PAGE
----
3. Check that DesiredAccess does not collide with the share access of existing opens. If there is a collision, return STATUS_SHARING_VIOLATION.
  4. Check that DesiredSharedAccess does not collide with the access permissions of existing opens. If there is a collision, return STATUS_SHARING_VIOLATION.
  5. Finally, if the share access check passes and Update is non-zero, update the relevant counts in the common ShareAccess struct.

The key piece — if IO_IGNORE_SHARE_ACCESS_CHECK is passed in, IoCheckShareAccess skips steps 3-5. This means that the share access check will always pass for the current open, which is what we expect. Additionally, since the ShareAccess struct is not updated, share access checks for subsequent opens will not be affected by the current open!

Final Thoughts

The implementation of IO_IGNORE_SHARE_ACCESS_CHECK makes a lot of sense when you consider concurrency in the file system. After all, a call to FltCreateFileEx2 with IO_IGNORE_SHARE_ACCESS_CHECK and a a call to CreateFile can be issued at the same time. It would be horrendously frustrating if the CreateFile sometimes succeeded and sometimes failed, because of some inconsiderate kernel driver.

The documentation needs to be updated to make this behavior clear. I’ve submitted a doc issue to FltCreateFileEx2 via GitHub issues (this seems new).

Big thanks to MS for making the fastfat source available.

Bonus #1

Here’s another reason why the MSDN docs are ambiguous — even local Microsoft file systems can trigger a sharing violation when the IO_IGNORE_SHARE_ACCESS_CHECK flag is passed in.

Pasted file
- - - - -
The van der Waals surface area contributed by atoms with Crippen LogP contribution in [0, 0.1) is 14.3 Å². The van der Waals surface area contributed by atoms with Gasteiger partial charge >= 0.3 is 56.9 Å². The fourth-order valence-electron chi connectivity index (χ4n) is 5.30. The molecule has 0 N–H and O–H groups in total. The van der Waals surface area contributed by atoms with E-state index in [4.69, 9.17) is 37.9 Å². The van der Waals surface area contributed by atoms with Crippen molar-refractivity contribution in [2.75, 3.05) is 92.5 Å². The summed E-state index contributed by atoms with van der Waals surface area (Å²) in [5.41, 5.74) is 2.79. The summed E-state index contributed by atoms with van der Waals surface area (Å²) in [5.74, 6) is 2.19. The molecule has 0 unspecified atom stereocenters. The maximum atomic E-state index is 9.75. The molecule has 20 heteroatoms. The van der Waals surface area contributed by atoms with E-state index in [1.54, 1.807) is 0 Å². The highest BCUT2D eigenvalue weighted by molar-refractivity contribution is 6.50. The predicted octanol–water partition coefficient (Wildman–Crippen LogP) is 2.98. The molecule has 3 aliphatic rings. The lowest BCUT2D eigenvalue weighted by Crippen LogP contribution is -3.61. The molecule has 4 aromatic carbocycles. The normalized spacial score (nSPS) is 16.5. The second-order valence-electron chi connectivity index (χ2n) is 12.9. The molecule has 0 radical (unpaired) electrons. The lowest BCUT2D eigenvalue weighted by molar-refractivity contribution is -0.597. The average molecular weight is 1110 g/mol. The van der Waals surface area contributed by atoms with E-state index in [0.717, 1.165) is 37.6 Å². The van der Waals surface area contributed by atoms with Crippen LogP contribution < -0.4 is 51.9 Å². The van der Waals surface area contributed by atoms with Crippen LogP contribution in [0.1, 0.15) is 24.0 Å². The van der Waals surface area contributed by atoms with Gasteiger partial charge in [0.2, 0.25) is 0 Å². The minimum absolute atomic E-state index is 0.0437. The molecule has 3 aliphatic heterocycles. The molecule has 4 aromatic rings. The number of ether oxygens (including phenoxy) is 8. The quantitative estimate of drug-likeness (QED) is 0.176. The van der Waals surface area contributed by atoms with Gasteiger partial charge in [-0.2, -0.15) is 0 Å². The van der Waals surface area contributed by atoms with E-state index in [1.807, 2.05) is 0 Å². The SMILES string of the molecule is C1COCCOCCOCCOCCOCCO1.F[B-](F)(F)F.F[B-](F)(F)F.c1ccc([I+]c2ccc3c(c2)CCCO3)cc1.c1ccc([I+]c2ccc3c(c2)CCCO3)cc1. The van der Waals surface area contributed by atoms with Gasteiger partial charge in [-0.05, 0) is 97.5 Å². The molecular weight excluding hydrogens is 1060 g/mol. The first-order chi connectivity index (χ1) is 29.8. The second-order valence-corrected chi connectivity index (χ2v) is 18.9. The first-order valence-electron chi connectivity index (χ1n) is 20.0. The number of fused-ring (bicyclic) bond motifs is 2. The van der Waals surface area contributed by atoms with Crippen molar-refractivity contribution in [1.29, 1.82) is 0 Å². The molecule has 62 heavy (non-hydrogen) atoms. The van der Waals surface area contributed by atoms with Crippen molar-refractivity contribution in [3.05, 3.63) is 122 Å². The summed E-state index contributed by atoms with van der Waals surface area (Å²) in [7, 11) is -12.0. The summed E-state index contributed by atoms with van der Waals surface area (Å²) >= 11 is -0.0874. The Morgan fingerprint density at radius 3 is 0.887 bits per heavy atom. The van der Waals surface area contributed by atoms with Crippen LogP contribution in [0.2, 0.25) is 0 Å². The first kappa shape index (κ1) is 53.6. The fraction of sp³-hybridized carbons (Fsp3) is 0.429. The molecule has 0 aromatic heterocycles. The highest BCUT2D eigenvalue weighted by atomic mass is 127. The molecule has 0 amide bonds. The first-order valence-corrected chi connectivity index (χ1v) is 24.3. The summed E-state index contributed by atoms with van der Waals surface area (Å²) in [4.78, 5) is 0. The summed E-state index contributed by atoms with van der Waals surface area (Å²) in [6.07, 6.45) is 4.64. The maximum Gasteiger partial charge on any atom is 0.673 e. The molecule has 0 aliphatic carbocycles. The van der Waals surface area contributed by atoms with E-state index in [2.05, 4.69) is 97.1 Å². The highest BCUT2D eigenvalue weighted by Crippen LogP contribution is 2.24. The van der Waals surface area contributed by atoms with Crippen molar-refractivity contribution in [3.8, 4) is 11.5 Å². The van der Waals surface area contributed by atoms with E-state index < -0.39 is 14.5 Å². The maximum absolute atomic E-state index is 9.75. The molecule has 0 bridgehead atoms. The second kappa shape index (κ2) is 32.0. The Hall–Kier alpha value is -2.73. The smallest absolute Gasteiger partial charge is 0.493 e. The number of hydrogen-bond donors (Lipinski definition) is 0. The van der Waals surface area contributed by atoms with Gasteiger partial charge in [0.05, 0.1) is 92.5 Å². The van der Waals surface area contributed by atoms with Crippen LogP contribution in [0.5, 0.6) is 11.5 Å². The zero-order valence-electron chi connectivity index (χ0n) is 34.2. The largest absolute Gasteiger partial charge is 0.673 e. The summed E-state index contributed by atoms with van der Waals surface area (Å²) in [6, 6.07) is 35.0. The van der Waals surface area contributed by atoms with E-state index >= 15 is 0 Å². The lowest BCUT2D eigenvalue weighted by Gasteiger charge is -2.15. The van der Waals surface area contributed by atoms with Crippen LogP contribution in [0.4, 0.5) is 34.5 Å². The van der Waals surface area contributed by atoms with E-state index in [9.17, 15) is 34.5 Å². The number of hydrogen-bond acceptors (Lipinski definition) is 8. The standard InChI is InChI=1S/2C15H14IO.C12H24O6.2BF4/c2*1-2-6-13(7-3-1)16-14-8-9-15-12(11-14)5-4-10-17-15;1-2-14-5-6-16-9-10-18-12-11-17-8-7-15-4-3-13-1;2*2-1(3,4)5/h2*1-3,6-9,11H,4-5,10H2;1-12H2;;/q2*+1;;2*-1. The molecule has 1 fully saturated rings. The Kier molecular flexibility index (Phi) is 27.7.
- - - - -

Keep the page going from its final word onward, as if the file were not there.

When a file system sees IRP_MJ_CLEANUP for a file object, the counters in the associated _SHARE_ACCESS struct are decremented via IoRemoveShareAccess. However, the file object can still be used for memory-mapped IO and so the file system may perform additional sharing checks.

In particular, the fastfat FatCheckShareAccess function checks for writable sections before calling IoCheckShareAccess. Here’s the excerpt:

#if (NTDDI_VERSION >= NTDDI_VISTA)
    //
    //  Do an extra test for writeable user sections if the user did not allow
    //  write sharing - this is neccessary since a section may exist with no handles
    //  open to the file its based against.
    //

    if ((NodeType( FcbOrDcb ) == FAT_NTC_FCB) &&
        !FlagOn( ShareAccess, FILE_SHARE_WRITE ) &&
        FlagOn( *DesiredAccess, FILE_EXECUTE | FILE_READ_DATA | FILE_WRITE_DATA | FILE_APPEND_DATA | DELETE | MAXIMUM_ALLOWED ) &&
        MmDoesFileHaveUserWritableReferences( &FcbOrDcb->NonPaged->SectionObjectPointers )) {